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I've read several question about double dash:

Single dashes - for single-character options, but double dashes -- for words?
What does -- (double-dash) mean? (also known as “bare double dash”)

However I remember about a teacher 4 years ago telling me that -- was the posix way of dealing with long switches like --help or --color=.
Today, I'm using a lot of command where this rule is not respected at all and the best example I can came up with is find where no long switches takes a double-dash even with the very annoying AIX find.

Was my teacher wrong? or does the rule changes since (which seems unlikely)?
And finally, is there any posix rules about the length of option and - or -- ?

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This answer has some background on the syntax of the find command. – Anthon Apr 25 '14 at 10:20
up vote 10 down vote accepted

I think POSIX doesn't define long options :

Guideline 3: Each option name should be a single alphanumeric character (the alnum
character classification) from the portable character set. The -W (capital-W) option shall be reserved for vendor options.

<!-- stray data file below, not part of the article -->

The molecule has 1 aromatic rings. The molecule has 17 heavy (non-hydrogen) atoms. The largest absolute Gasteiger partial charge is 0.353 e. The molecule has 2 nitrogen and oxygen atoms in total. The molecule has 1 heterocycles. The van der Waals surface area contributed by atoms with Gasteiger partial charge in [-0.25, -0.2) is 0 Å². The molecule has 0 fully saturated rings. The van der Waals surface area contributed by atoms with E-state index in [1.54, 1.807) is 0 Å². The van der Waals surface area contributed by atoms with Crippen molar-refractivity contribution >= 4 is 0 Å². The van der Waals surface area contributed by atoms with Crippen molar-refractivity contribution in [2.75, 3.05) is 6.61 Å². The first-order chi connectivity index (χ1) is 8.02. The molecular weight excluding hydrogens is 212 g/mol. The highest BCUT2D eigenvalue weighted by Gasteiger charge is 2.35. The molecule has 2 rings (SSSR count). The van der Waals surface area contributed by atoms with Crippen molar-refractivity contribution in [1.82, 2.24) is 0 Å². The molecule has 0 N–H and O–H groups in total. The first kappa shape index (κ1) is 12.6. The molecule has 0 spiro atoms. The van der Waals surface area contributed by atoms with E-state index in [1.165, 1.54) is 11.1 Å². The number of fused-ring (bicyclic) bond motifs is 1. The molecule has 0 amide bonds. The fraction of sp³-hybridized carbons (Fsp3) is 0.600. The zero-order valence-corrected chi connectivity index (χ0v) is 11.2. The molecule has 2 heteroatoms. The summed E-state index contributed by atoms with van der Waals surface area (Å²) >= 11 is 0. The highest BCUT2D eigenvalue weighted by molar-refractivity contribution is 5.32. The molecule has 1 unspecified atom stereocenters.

Multi-digit options should not be allowed.

The double dash is a GNU convention.

In the POSIX definition of find the "long switches" with single dash are not part of the options, but an expression given as an operand.

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that's indeed interesting – Kiwy Apr 25 '14 at 11:04

find seems to be the exception to the rule. Actually find originated outside of the group of initial utility developers for Unix, hence it non-conformant way of using 'long' options.

As so often, the standardization happened only after the use of short-options and long-options had become common practice in most programs, and that partly because some routines, or library became available for doing the option parsing (thereby enforcing some non-explicit standard). But of course at that time it was too late to change existing programs, like find, in a way that would not break scripts. POSIX compliance, with double dashes, is less important than not breaking these scripts.

Backwards compatibility is e.g. also the reason why short options for tar can be specified with or without a dash.

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The kill and test command are two other exceptions. test has two-character arguments like -lt and -eq, although these are more like syntax that just happen to start with a dash. And ps is another one that supports options without dashes for legacy compatibility. – Mike Miller Apr 30 '14 at 2:39

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